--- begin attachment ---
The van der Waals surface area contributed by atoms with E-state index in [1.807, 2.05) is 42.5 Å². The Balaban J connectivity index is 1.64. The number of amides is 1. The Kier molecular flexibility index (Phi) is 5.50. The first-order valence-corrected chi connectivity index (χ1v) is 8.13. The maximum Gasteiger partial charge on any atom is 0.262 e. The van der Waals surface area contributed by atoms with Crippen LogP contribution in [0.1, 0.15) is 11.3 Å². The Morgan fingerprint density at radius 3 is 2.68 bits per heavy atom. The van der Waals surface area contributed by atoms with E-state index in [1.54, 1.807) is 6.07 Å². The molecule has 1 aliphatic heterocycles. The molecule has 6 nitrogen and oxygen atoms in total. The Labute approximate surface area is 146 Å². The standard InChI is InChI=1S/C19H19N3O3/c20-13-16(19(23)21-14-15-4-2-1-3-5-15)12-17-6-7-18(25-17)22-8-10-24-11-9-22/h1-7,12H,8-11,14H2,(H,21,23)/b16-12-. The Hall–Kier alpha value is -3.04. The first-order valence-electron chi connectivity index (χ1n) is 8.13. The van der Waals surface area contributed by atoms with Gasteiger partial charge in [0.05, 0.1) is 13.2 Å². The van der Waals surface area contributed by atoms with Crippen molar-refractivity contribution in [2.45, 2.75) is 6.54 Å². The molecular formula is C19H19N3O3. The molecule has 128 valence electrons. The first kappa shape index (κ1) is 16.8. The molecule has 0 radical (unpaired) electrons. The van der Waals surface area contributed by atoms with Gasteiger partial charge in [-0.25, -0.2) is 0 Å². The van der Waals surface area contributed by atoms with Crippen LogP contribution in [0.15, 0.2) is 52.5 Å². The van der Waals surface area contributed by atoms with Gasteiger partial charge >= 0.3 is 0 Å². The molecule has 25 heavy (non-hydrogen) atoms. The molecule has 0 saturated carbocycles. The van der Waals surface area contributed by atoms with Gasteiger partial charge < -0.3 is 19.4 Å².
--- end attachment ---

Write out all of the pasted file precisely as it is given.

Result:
The van der Waals surface area contributed by atoms with E-state index in [1.807, 2.05) is 42.5 Å². The Balaban J connectivity index is 1.64. The number of amides is 1. The Kier molecular flexibility index (Phi) is 5.50. The first-order valence-corrected chi connectivity index (χ1v) is 8.13. The maximum Gasteiger partial charge on any atom is 0.262 e. The van der Waals surface area contributed by atoms with Crippen LogP contribution in [0.1, 0.15) is 11.3 Å². The Morgan fingerprint density at radius 3 is 2.68 bits per heavy atom. The van der Waals surface area contributed by atoms with E-state index in [1.54, 1.807) is 6.07 Å². The molecule has 1 aliphatic heterocycles. The molecule has 6 nitrogen and oxygen atoms in total. The Labute approximate surface area is 146 Å². The standard InChI is InChI=1S/C19H19N3O3/c20-13-16(19(23)21-14-15-4-2-1-3-5-15)12-17-6-7-18(25-17)22-8-10-24-11-9-22/h1-7,12H,8-11,14H2,(H,21,23)/b16-12-. The Hall–Kier alpha value is -3.04. The first-order valence-electron chi connectivity index (χ1n) is 8.13. The van der Waals surface area contributed by atoms with Gasteiger partial charge in [0.05, 0.1) is 13.2 Å². The van der Waals surface area contributed by atoms with Crippen molar-refractivity contribution in [2.45, 2.75) is 6.54 Å². The molecular formula is C19H19N3O3. The molecule has 128 valence electrons. The first kappa shape index (κ1) is 16.8. The molecule has 0 radical (unpaired) electrons. The van der Waals surface area contributed by atoms with Gasteiger partial charge in [-0.25, -0.2) is 0 Å². The van der Waals surface area contributed by atoms with Crippen LogP contribution in [0.15, 0.2) is 52.5 Å². The van der Waals surface area contributed by atoms with Gasteiger partial charge >= 0.3 is 0 Å². The molecule has 25 heavy (non-hydrogen) atoms. The molecule has 0 saturated carbocycles. The van der Waals surface area contributed by atoms with Gasteiger partial charge < -0.3 is 19.4 Å².